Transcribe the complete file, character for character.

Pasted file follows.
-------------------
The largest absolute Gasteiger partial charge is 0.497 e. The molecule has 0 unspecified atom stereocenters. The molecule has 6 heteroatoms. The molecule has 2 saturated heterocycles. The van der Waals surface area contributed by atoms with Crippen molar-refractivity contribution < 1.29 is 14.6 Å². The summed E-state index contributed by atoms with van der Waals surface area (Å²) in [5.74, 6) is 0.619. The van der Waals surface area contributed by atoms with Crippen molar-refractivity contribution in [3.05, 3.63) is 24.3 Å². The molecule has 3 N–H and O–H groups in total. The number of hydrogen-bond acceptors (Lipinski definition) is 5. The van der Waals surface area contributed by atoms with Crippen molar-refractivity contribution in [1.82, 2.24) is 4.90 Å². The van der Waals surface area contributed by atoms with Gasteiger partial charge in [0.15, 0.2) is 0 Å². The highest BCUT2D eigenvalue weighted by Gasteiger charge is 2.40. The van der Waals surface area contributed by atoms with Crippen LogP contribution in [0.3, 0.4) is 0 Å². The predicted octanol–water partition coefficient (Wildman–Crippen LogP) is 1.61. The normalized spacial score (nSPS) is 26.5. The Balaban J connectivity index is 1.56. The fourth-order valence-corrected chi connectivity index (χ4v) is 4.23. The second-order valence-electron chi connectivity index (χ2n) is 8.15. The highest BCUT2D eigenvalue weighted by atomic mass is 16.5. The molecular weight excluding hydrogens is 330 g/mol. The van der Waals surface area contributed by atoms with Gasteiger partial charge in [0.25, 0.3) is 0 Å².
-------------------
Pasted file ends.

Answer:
The largest absolute Gasteiger partial charge is 0.497 e. The molecule has 0 unspecified atom stereocenters. The molecule has 6 heteroatoms. The molecule has 2 saturated heterocycles. The van der Waals surface area contributed by atoms with Crippen molar-refractivity contribution < 1.29 is 14.6 Å². The summed E-state index contributed by atoms with van der Waals surface area (Å²) in [5.74, 6) is 0.619. The van der Waals surface area contributed by atoms with Crippen molar-refractivity contribution in [3.05, 3.63) is 24.3 Å². The molecule has 3 N–H and O–H groups in total. The number of hydrogen-bond acceptors (Lipinski definition) is 5. The van der Waals surface area contributed by atoms with Crippen molar-refractivity contribution in [1.82, 2.24) is 4.90 Å². The van der Waals surface area contributed by atoms with Gasteiger partial charge in [0.15, 0.2) is 0 Å². The highest BCUT2D eigenvalue weighted by Gasteiger charge is 2.40. The van der Waals surface area contributed by atoms with Crippen LogP contribution in [0.3, 0.4) is 0 Å². The predicted octanol–water partition coefficient (Wildman–Crippen LogP) is 1.61. The normalized spacial score (nSPS) is 26.5. The Balaban J connectivity index is 1.56. The fourth-order valence-corrected chi connectivity index (χ4v) is 4.23. The second-order valence-electron chi connectivity index (χ2n) is 8.15. The highest BCUT2D eigenvalue weighted by atomic mass is 16.5. The molecular weight excluding hydrogens is 330 g/mol. The van der Waals surface area contributed by atoms with Gasteiger partial charge in [0.25, 0.3) is 0 Å².